DL: With people social distancing due to the pandemic, are you trying different things virtually that you might not have tried in the physical space?

BH: I definitely am. I recently had a Zoom conversation with a group of seniors in an affluent suburb of Colorado about race. I wouldn’t have thought of doing that before. I love facilitating hard conversations. That is definitely part of my wheelhouse. However, I hadn’t made a commitment to doing more of that during this time of racial upheaval, probably because of the deep pain of the situation and my faith that others were handling it. Yet this group had been pursuing me to talk about race and social justice after they saw a play I directed. Originally it just didn’t work out time-wise, but in the middle of a pandemic don’t we all have a bit more time?

Turns out it was the hardest conversation I’ve ever had, and that includes having the Care Equity Project take place on a college campus the day after the 2016 election. I was hearing well-meaning, big-hearted white people say a number of things that aren’t great. One was having them say, “Really? I find it so hard to believe that that happened in Denver and Boulder,” after hearing about the discrimination I had experienced in Colorado. That conversation is happening all over the country with people saying “Really? There’s racism in the United States?” But it was so earnest that it shifted something in me from that place of neutrality to “No, I really need you to understand.”

I was willing to go to another level to make sure that at the end of the conversation, they had a clearer picture of why our country is in this place. Within a little over two hours I was able to have that conversation with perfect strangers and we all left feeling more like kin. It was a powerful epiphany of what we can do even in the virtual media, using the virtual world as a way to bring people together.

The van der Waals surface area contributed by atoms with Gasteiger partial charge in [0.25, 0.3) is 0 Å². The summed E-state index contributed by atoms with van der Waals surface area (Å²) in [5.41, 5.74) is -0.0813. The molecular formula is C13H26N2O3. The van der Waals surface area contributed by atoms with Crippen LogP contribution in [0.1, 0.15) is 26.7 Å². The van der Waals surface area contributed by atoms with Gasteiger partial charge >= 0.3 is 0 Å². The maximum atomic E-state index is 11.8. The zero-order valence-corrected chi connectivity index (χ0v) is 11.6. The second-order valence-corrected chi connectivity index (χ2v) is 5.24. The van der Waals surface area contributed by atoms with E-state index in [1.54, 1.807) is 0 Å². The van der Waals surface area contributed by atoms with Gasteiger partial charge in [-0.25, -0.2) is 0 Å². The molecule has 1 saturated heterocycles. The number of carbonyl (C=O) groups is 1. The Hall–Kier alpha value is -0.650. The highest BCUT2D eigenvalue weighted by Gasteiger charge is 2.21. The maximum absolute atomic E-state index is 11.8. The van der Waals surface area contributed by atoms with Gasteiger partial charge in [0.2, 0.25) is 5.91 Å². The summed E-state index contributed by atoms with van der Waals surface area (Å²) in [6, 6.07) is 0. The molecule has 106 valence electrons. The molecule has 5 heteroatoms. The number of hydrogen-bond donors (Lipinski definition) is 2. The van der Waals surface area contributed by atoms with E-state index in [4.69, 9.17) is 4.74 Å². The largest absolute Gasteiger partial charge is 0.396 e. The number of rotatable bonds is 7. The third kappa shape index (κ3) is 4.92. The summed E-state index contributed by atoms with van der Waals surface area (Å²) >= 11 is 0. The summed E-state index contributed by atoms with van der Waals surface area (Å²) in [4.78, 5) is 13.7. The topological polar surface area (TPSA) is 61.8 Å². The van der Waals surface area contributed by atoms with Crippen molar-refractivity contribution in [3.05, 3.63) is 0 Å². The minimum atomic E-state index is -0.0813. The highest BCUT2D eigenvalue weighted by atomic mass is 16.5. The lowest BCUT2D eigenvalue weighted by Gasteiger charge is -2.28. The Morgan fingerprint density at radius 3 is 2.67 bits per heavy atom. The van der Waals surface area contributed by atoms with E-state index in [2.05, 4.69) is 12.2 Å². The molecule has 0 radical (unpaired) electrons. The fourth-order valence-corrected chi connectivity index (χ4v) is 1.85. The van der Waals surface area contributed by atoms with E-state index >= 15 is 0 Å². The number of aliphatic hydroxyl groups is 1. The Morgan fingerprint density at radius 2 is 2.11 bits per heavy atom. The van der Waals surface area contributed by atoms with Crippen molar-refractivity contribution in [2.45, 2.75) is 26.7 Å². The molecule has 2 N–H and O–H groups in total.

The cast of season two of the Arvada Center’s Amplify video series [Photo: John Moore/The Arvada Center]

When we talk about community conversations, there are lots of different ways to do that. The Arvada Center for the Arts and Humanities, the second-largest arts organization in Colorado, came to me and asked if I would help them use their platform to amplify Black voices. I took on the project and produced the Amplify series, which features African American men and women who were told that they could express themselves in any way they chose. It could be monologues, music, dance, or anything. They had complete autonomy and it’s really powerful because you get to hear both their fears and their joys. I curated, produced, and designed the different episodes and it’s been wonderful to see the Arvada Center audiences who are primarily white and older embrace learning about the lives and the hearts of these Black individuals.


DL: What do you tell young designers? What’s the advice you want to give them?

BH: Learn from what others have done and trust that you may have something that hasn’t been done before. That combination allows each person to create their own design path that will be positive for them because they have ownership of it. Just because everyone has done something one way doesn’t mean that’s the only way to do it. I discovered on my own that my facilitation style is very different from others, but it uses some of the great research that we get from design, and it allows for my own creativity and flexibility. For people coming up in design, I would say recognize that you can also contribute.

About the author

Doreen Lorenzo is Assistant Dean at the School of Design and Creative Technologies, and Founding Director of the Center for Integrated Design, both at The University of Texas at Austin.